Rite of Passage: Unwrapped
I hate wrapping Christmas presents. There—I finally got it off my chest. My wife is the best wrapper I know. She can wrap a Christmas present in under a minute and make it look as though it was purchased at Neiman Marcus.
I was not born to wrap presents in this world, nor the one to come. Not only was I not born to wrap presents, but I also should be banned from entering rooms that contain wrapping paper, Scotch tape or anything that looks like ribbon. When these items and I occupy the same space, they become an unholy trinity. For some reason, my presence causes the wrapping paper to fall off the table and unroll its entire contents.
Then comes the Scotch tape problem, actually two problems—no, make that three. Whenever I try to wrap my Christmas presents, the end of the tape always seems to disappear. Have you ever taken a roll of tape and turned it around and around and looking for the end—or is it the beginning? It’s easier to find the Ark of the Covenant than the end of a roll of Scotch tape. When you finally find it, what do you (and every other person on Earth) do next? You take the nail of your index finger and start scratching with the same intensity as a dog burying a bone, only to release a single sliver of tape. You tug on the sliver, hoping it will pull out into a full piece, but . . . it doesn’t. Suddenly, you find yourself staring at one long, unusable length of Scotch tape, 1/8-inch wide and 6 feet long.
The second problem with Scotch tape is that it seems to stick everywhere except the places I need it most. It sticks to my clothes, my hair and other pieces of tape, but when I finally get it where I think it belongs; it stays for about 10 seconds and then pops up. The final issue I have with Scotch tape is that you need three hands to make it work. Enough said.
My wife believes there are certain presents only I should wrap—the ones that come from me. This policy really stresses me out. Picture the scene in the Moore household: I tell my wife I’m going upstairs to wrap gifts. An hour later, she calls up the stairs, “Are you done yet?” No, I am not done yet. My kind of wrapping takes approximately an hour per present. The scenario repeats itself every time. I carefully measure how much wrapping paper I need. I make the cut only to discover my wrapping rectangle is now ¼-inch too small and crooked. I fold the edges of the paper to straighten them. The ¼-inch gap has now enlarged to ½-inch.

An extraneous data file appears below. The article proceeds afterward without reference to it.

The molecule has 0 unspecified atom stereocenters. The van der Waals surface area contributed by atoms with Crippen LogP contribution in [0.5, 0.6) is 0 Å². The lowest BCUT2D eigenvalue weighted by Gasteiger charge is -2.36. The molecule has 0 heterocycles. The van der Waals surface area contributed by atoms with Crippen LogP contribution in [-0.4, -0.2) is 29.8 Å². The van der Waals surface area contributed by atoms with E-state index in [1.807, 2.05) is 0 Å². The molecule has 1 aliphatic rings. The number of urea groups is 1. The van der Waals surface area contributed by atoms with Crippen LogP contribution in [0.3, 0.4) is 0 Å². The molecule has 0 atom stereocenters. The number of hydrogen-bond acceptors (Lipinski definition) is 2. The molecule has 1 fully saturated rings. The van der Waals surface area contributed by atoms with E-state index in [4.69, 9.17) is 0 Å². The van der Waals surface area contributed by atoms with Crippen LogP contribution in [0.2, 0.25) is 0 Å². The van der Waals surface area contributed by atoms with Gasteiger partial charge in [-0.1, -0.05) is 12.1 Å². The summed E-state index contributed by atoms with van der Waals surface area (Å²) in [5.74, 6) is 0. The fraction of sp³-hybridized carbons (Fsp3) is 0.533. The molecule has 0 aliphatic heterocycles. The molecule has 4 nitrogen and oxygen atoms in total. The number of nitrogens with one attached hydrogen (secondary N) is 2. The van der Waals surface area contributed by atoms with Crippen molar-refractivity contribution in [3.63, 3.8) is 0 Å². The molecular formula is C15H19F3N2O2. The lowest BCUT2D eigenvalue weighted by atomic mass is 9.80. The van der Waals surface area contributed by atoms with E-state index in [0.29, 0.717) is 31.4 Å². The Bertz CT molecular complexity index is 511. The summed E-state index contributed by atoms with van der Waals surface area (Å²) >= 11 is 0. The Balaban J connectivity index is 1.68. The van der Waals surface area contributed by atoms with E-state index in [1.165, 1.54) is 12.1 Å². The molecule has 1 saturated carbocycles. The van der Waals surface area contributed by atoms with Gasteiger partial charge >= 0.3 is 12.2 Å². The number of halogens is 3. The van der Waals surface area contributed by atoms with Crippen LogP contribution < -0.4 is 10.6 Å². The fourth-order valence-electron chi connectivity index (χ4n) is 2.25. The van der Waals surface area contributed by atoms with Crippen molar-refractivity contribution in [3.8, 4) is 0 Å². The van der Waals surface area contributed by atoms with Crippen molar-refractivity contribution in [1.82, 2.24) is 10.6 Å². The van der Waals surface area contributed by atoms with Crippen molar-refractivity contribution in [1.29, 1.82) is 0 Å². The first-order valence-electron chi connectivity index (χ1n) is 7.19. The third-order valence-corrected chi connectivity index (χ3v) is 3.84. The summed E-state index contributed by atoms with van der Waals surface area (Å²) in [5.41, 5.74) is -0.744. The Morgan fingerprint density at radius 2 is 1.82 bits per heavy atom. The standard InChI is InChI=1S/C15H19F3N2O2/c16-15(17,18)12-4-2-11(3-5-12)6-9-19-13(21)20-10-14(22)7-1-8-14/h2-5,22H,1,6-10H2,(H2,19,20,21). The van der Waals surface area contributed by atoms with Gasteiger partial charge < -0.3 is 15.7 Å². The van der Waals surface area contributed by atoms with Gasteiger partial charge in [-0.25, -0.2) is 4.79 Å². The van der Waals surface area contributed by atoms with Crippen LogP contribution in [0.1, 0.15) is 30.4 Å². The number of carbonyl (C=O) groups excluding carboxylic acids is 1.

Years of experience, however, have taught me how to handle this problem. I cut another sliver of wrapping paper and tape it to the bottom of the box to fill in the gap. The only problems I’ve found with this method are that it requires more Scotch tape and won’t work at all if you’re wrapping something soft like socks. In order to make those fit the too-small wrapping paper, you’ll have to roll them into a tighter ball.
After I’ve spent several hours wrapping my small stash of presents, my wife asks if I remembered to remove the price tags. At this point I identify more with the Grinch than anyone in the biblical Christmas story.
Still, there is hope for people like me, all because of the greatest invention of the modern world—the gift bag. These wonderful aids for the wrapping-impaired allow you to drop your gift inside, cover it up with tissue paper, lift the bag by the handles and say, “Merry Christmas.” But my household also has a gift bag policy: one person can only use so many, so often. Period.
Despite my struggles, wrapping is important. That’s why I love Luke 2:12, “And this shall be a sign to you; you shall find the babe wrapped in swaddling clothes, lying in a manger.” The greatest gift of all time came wrapped—not in fancy wrapping paper, not with Scotch tape, not in a bag with tissue paper packed around it. The greatest gift came with the most humble of wrappings. And that, my friends, is what this season is all about. God invaded humanity not through a slick Hollywood production, but through a stable’s quiet door.
As this week before Christmas becomes hectic, remember that the best presents are wrapped with humility and have a ½-inch gap on the underside. I want to take this opportunity to wish my readers a Merry Christmas . . . and complimentary gift wrap to all.
Walker Moore is president of AweStar Ministries in Tulsa, P.O. Box 470265, Tulsa 74147, e-mail firstname.lastname@example.org, phone 800/AWESTAR (293-7827)